Early studies have shown an effect of perceived causation on time judgment by varying the intentionality of motor movements (Haggard et al., 2002; see also Wohlschlager et al., 2003; Engbert and Wohlschläger, 2007; Moore et al., 2009; Ebert and Wegner, 2010). Most of these studies used the Libet clock method, in which participants watch a rotating clock and report the position of the clock hand to indicate the onset of certain events they experience (Libet et al., 1983). In the baseline conditions of a study by Haggard et al. (2002), some participants voluntarily pressed a key while others heard an auditory tone. They indicated the timing of these events on the rotating clock. In the experimental conditions, participants indicated the timing of pressing the key or hearing the tone, but here the tone followed their action. The authors found that in the experimental conditions the perceived time of action was later than the baseline condition and the perceived time of the outcome was earlier than in the baseline condition. Thus, intentionality compressed the time interval between actions and their outcomes. In another set of conditions that tested whether intentionality indeed drives the compression of time, involuntary movements were induced in participants via transcranial magnetic stimulation. Haggard et al. found that in these conditions the compression effect was reversed such that the interval between involuntary action and effect was longer relative to the baseline.

While this initial set of studies focused on intentionality of action, later studies manipulated causality per se. For instance, some studies manipulated perceptions of causation apparent in historical events participants read about (Faro et al., 2005). Other studies have shown the effect of causation on time judgment through perceptual methods using Michotte's launching paradigm (Cravo et al., 2009), by manipulating the experienced covariation or probability of yielding the outcome (Engbert and Wohlschläger, 2007; Moore et al., 2009), and by providing study participants an alternative cause that discounts the role of a focal cause post experience (Faro, 2010). These different demonstrations have shown that the phenomenon is robust to different conceptualizations of causality. They also illustrate that the effect can occur irrespective of when causality is manipulated. Time between actions and outcomes seems shorter when causality is “sensed” before the time interval and the outcome, when it is learned during the repeated experience of the action-outcome sequences, and when casual beliefs are acquired after the experience of the events and the interval.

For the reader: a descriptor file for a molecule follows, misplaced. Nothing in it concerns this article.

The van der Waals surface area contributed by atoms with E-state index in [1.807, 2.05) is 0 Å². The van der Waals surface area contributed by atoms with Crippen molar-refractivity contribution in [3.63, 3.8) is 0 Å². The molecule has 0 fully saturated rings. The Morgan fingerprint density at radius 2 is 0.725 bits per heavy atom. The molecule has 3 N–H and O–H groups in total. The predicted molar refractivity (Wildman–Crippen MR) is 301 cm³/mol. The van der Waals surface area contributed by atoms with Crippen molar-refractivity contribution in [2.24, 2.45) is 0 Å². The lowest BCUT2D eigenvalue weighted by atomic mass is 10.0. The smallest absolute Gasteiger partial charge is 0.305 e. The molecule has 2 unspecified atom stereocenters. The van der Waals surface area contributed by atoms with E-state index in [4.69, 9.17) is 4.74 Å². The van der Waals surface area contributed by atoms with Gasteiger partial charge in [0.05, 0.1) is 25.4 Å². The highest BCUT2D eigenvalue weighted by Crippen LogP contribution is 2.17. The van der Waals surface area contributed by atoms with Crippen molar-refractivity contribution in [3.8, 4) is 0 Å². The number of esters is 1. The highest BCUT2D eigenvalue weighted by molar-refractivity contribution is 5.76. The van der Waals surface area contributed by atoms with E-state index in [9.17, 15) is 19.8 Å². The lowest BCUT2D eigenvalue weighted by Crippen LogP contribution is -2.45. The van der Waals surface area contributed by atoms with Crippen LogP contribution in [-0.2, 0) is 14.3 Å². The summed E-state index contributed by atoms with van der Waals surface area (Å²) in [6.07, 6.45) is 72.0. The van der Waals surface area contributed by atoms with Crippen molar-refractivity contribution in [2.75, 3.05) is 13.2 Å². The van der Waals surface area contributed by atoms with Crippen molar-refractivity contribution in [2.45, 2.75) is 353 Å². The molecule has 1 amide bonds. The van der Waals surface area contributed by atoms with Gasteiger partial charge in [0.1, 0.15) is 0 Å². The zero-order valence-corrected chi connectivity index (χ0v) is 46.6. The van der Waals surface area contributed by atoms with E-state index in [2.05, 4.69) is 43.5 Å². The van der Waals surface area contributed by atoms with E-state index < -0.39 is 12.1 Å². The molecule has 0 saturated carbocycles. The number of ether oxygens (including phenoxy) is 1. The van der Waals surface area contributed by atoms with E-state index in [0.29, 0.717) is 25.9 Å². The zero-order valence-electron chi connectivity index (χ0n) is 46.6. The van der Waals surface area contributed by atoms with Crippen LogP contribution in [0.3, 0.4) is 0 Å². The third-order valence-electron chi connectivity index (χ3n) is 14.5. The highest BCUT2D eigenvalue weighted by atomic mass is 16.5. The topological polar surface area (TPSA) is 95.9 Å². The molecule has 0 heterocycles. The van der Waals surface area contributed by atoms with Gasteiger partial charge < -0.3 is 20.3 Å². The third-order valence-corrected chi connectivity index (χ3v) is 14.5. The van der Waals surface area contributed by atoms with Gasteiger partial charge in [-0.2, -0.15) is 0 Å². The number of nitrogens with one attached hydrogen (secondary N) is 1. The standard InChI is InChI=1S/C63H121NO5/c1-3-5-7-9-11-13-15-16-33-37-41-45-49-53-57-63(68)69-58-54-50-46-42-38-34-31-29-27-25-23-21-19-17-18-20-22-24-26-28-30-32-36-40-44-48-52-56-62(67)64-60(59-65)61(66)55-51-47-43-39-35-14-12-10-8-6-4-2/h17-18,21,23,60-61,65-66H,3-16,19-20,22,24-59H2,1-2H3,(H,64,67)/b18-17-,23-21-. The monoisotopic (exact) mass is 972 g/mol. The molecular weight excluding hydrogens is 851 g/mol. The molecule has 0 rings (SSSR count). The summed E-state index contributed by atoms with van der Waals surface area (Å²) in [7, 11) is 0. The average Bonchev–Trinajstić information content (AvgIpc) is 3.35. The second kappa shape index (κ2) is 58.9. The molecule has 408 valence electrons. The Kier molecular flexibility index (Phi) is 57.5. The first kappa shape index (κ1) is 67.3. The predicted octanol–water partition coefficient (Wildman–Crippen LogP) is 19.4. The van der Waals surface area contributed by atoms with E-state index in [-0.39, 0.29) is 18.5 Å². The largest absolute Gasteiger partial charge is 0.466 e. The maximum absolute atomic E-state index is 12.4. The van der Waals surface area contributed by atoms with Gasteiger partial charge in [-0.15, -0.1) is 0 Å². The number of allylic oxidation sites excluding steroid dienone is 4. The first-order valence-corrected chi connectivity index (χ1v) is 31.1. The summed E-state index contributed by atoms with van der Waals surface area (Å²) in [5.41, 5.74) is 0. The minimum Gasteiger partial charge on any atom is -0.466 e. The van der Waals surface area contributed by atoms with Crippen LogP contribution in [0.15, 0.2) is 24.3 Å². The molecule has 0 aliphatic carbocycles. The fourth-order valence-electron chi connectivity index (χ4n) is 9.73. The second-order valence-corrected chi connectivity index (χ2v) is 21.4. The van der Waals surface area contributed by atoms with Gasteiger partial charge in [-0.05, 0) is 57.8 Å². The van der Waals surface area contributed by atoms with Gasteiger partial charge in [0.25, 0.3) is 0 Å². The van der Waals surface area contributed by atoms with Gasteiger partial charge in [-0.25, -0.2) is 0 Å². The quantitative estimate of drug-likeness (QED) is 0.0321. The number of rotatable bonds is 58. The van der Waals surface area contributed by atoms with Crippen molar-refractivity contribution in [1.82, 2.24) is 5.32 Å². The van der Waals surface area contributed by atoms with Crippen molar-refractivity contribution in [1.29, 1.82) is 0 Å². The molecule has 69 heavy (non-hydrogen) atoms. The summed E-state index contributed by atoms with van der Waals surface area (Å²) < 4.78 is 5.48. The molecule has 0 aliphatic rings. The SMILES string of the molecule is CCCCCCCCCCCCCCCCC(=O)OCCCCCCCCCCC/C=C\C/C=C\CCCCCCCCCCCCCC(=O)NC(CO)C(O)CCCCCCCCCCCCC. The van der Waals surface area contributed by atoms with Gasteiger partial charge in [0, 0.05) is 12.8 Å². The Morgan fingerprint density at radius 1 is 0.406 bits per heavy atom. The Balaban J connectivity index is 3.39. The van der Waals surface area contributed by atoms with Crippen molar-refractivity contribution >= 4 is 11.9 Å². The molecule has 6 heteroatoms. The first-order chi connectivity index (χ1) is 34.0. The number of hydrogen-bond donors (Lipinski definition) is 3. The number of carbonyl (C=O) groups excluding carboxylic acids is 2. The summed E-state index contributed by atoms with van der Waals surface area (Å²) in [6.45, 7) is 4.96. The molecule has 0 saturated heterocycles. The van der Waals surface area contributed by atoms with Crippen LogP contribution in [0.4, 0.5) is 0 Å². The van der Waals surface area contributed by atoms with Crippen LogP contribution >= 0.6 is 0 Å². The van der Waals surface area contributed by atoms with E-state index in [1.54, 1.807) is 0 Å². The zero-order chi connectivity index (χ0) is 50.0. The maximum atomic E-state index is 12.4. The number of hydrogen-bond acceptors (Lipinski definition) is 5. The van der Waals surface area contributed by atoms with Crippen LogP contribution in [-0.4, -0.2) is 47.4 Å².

Various operationalizations of the dependent measure (elapsed time) have been employed, including a derived interval from perceived times of occurrence using the Libet clock method (Haggard et al., 2002; Wohlschlager et al., 2003; Engbert and Wohlschläger, 2007; Moore et al., 2009), a direct estimate of elapsed time on a unit scale (Faro et al., 2005; Engbert et al., 2008; Humphreys and Buehner, 2009; Moore et al., 2009), and reproduction of the experienced interval (Faro, 2010; Humphreys and Buehner, 2010). Finally, the effect has been demonstrated using a variety of timeframes and action-outcome sequences including motor movements and outcomes separated by milliseconds (e.g., Haggard et al., 2002), actions and outcomes separated by longer intervals of up to 4 s (e.g., Humphreys and Buehner, 2009), consumption of a product and the experience of its effect minutes later (Faro, 2010), and pairs of historical events that are years apart (e.g., Faro et al., 2005). Table 1 provides information about different manifestations of this effect.


Table 1. Summary of some studies showing an effect of causality on time judgments.

The generality and robustness of the effect of causality on time judgments is noteworthy because time perception phenomena are known to be context dependent; effects that were found in one setting were often not observed in others (Block and Zakay, 1997; Tourangeau et al., 2000). Further, the effect occurs both in settings in which people are likely unaware of any notions of causality per se, as well as in settings in which causality and judgments of time are more explicit in the experimental setting. Irrespective of the setting, the tendency for compression is the common default, and it is the standard finding in studies examining causality and time. These consistent findings suggest that the effect is strong, robust, and may reflect a basic tendency in the way people treat causality and time. In the following sections we review some research that may suggest why this may be the case.

Explanations and Interpretations

The initial findings of Haggard et al. (2002) on intentional binding were seen as evidence for a predictive motor-control process in the brain that adjusts the perceived timing of voluntary actions and their effects and provides a coherent experience of agency. The findings were also interpreted from a Bayesian perspective as the inverse of the Humean notion of temporal proximity's being a cue to infer causality. In particular, if people tend to attribute causal relations to events that are close to each other in time, then, under uncertainty about time, people may shift their estimates of time for causes and effects toward each other (Eagleman and Holcombe, 2002; see also Buehner and Humphreys, 2009). This argument is related to the notion of attribute substitution, whereby a variable that is hard to judge (e.g., time) may be replaced by a correlated variable (e.g., causality) to which a person may have easier access (Kahneman and Frederick, 2002). This Bayesian interpretation of the phenomenon as an automatic response that relies on a relationship between two correlated variables suggests that factors that promote reliance on correlated cues and shortcuts may moderate the effect. In line with this, cognitive load, for instance, resulted in greater compression of subjective time between causally related historical events (Faro, 2010; Faro et al., 2010). Thus, with motor movements as well as with more-conceptual action-outcome sequences, the compression effect was seen as an automatic brain response or judgment that relies on the general relationship between time and causality (Table 1).